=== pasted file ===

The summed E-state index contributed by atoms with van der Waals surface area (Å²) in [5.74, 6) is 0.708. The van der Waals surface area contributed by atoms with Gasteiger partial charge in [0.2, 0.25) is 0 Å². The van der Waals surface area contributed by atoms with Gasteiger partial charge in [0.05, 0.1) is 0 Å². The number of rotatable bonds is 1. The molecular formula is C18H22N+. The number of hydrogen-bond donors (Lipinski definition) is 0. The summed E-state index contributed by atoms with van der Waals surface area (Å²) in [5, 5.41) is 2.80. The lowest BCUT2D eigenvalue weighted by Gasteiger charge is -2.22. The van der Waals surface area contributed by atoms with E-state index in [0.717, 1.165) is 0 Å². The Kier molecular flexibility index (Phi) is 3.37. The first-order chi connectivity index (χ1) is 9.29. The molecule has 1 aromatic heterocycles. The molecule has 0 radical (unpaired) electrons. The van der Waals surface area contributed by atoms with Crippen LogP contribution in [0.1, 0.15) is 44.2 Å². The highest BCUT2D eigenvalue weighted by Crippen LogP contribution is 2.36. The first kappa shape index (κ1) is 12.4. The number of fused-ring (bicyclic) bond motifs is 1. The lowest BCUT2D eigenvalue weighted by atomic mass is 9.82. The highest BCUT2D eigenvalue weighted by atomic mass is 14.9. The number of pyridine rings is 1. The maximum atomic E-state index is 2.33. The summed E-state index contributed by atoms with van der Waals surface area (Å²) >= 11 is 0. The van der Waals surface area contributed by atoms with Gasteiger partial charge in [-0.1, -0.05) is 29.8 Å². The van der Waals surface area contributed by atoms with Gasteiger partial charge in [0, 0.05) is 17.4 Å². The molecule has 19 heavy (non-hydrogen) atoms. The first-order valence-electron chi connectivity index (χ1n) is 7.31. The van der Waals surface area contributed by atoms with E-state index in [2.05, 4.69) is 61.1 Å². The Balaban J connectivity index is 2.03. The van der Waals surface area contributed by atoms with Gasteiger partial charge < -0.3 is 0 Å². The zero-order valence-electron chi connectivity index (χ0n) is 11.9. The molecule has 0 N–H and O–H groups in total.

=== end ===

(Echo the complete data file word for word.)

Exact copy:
The summed E-state index contributed by atoms with van der Waals surface area (Å²) in [5.74, 6) is 0.708. The van der Waals surface area contributed by atoms with Gasteiger partial charge in [0.2, 0.25) is 0 Å². The van der Waals surface area contributed by atoms with Gasteiger partial charge in [0.05, 0.1) is 0 Å². The number of rotatable bonds is 1. The molecular formula is C18H22N+. The number of hydrogen-bond donors (Lipinski definition) is 0. The summed E-state index contributed by atoms with van der Waals surface area (Å²) in [5, 5.41) is 2.80. The lowest BCUT2D eigenvalue weighted by Gasteiger charge is -2.22. The van der Waals surface area contributed by atoms with E-state index in [0.717, 1.165) is 0 Å². The Kier molecular flexibility index (Phi) is 3.37. The first-order chi connectivity index (χ1) is 9.29. The molecule has 1 aromatic heterocycles. The molecule has 0 radical (unpaired) electrons. The van der Waals surface area contributed by atoms with Crippen LogP contribution in [0.1, 0.15) is 44.2 Å². The highest BCUT2D eigenvalue weighted by Crippen LogP contribution is 2.36. The first kappa shape index (κ1) is 12.4. The number of fused-ring (bicyclic) bond motifs is 1. The lowest BCUT2D eigenvalue weighted by atomic mass is 9.82. The highest BCUT2D eigenvalue weighted by atomic mass is 14.9. The number of pyridine rings is 1. The maximum atomic E-state index is 2.33. The summed E-state index contributed by atoms with van der Waals surface area (Å²) >= 11 is 0. The van der Waals surface area contributed by atoms with Gasteiger partial charge in [-0.1, -0.05) is 29.8 Å². The van der Waals surface area contributed by atoms with Gasteiger partial charge in [0, 0.05) is 17.4 Å². The molecule has 19 heavy (non-hydrogen) atoms. The first-order valence-electron chi connectivity index (χ1n) is 7.31. The van der Waals surface area contributed by atoms with E-state index in [2.05, 4.69) is 61.1 Å². The Balaban J connectivity index is 2.03. The van der Waals surface area contributed by atoms with Gasteiger partial charge < -0.3 is 0 Å². The zero-order valence-electron chi connectivity index (χ0n) is 11.9. The molecule has 0 N–H and O–H groups in total.